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Federal Court reaffirms disclosure requirement for sound prediction


In Eli Lilly Canada Inc v. The Minister of Health et al, 2016 FC 47, Justice Barnes dismissed Eli Lilly’s prohibition application in respect of Hospira’s generic version of pemetrexed.

Canadian Patent No. 1,340,794 is directed to novel pyrrolopyrimidine derivatives which are useful as antitumor agents, the production and utilization thereof. The inventive concept of the 794 Patent was agreed to be the unexpected discovery that classical antifolates bearing a 6/5 bicyclic pyrrolopyrimidine ring system have antifolate activity.

Justice Barnes’ decision, for reasons of judicial economy and having regard to the summary and non-binding nature of the NOC proceedings, focussed only on the issue of sound prediction, specifically whether there was sufficient test data to support a sound prediction for the thousands of untested compounds within the relevant claim.

Justice Barnes addressed the controversy over the disclosure requirement in the test for sound prediction, holding that there remains a requirement to disclose the factual basis and sound line of reasoning in the specification, holding:

[46] Notwithstanding Justice Binnie’s remarks in Apotex Inc v Wellcome Foundation Ltd, quoted above, the issue of what the patentee must disclose to the public where utility is predicted remains somewhat controversial. In AstraZeneca v Apotex, 2014 FC 638, [2014] FCJ No 671, Justice Donald Rennie (as he then was), distinguished Apotex Inc v Wellcome Foundation Ltd, above, by limiting Justice Binnie’s remarks concerning disclosure to new use patents.

[47] Justice Rennie also drew support from Justice Johanne Gauthier’s concurring, separate reasons in Sanofi-Aventis v Apotex, 2013 FCA 186, [2013] FCJ No 856, where she questioned the general requirement for a heightened level of disclosure in sound prediction cases. Justice Rennie dealt with Eurocopter, 2013 FCA 261, 116 C.P.R. (4th) 161, by describing the contrary view there expressed as both obiter and a less than robust endorsement of the need for heightened disclosure in sound prediction cases: see para 157.

[48] While I have some sympathy for Justice Rennie’s and Justice Gauthier’s views, I am not persuaded that the state of the law on this issue has changed. In particular, it would take something more than Justice LeBel’s apparent reservations expressed in Pfizer v Novopharm, 2012 SCC 60 at paras 38-40, [2012] SCJ No 60, to displace the requirement for disclosure described by Justice Binnie in Apotex Inc v Wellcome Foundation Ltd, above, and, later, as clearly endorsed by the Federal Court of Appeal in Eli Lilly v Apotex, 2009 FCA 97 at paras 14-15, 78 CPR (4th) 388, in Eli Lilly v Novopharm, 2010 FCA 197 at para 83, [2012] 1 FCR 349 and in many decisions of this Court.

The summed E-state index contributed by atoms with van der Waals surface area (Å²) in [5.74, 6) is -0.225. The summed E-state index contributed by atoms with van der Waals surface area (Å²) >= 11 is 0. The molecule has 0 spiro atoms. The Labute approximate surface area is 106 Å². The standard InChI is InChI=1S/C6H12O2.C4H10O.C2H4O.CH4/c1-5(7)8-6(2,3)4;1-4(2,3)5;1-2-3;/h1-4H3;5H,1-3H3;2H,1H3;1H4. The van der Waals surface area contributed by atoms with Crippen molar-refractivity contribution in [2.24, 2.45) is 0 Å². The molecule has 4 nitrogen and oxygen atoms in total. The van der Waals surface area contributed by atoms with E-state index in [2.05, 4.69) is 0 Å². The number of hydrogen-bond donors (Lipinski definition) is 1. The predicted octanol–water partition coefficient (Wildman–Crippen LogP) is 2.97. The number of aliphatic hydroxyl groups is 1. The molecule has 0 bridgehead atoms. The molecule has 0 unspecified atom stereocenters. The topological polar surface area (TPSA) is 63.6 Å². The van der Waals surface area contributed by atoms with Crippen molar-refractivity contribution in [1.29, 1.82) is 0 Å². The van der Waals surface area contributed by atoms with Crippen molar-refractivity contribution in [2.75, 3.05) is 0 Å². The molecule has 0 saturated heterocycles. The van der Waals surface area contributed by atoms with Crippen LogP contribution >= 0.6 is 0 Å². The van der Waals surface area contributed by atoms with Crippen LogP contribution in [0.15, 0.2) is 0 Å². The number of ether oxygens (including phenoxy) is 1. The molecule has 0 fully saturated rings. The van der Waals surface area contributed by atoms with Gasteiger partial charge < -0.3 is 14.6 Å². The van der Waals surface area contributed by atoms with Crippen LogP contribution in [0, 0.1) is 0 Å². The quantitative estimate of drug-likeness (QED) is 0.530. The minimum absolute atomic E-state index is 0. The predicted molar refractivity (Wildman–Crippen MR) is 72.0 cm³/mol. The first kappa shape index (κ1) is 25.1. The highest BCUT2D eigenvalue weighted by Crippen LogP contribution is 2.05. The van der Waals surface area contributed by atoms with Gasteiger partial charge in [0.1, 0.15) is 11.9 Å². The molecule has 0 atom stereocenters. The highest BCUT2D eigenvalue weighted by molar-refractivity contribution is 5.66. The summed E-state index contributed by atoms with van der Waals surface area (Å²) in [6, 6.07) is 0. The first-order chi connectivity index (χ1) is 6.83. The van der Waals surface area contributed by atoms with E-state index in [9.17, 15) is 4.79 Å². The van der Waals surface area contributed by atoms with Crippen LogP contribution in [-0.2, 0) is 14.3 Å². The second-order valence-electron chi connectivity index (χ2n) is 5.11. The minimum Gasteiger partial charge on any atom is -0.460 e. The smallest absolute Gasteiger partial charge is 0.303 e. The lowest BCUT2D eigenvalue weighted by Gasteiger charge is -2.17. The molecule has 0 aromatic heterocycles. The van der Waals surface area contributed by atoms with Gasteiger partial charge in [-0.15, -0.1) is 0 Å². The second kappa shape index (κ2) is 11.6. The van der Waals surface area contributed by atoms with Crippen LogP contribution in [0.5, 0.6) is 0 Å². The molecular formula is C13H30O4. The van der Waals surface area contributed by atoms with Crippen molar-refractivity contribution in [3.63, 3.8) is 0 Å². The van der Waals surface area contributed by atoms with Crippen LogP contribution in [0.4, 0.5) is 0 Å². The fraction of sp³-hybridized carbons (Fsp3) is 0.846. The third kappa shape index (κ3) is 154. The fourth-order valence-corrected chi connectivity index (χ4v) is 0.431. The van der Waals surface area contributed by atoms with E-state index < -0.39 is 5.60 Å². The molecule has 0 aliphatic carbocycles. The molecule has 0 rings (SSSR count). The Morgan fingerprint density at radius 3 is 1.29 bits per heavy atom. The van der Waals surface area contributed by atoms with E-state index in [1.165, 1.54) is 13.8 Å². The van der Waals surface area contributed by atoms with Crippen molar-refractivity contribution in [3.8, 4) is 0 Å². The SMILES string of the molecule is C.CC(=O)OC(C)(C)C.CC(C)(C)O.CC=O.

[49] In my view where utility is based on a sound prediction, there remains an obligation to disclose in the patent specification the factual basis and a sound line of reasoning supporting the prediction. That said, there is no requirement to disclose that which forms a part of the common general knowledge of the person of skill. Such knowledge may be relied upon by a patentee to strengthen its assertion of predicted utility: see Bell Helicopter v Eurocopter, above, at para 154.

After reviewing the relevant expert evidence, Justice Barnes preferred the evidence of Hospira’s experts that small structural changes can result in dramatic differences in biological activity including inactivity, such that the skilled person would not be able to extrapolate the activity of a small number of antifolate compounds to the large number of untested compounds within the claims:

[114] The evidence of Drs. Kalman, Phillips and Chong was clear and decisive and for the most part it was left unchallenged. I accept their evidence about the significant barriers to predicting antifolate activity for an untested compound based on data for another.

[115] In contrast, the evidence from the Lilly experts was equivocal and vague. This was particularly the case for Dr. Jones’ evidence concerning a theory of sound prediction of activity “in the round”. This seems to me to be largely meaningless generalization intended to avoid the evidence offered by Dr. Phillips and Dr. Kalman about the inherent difficulties of predicting antifolate activity from one compound to another and across cell lines.

A copy of Justice Barnes decision may be found here.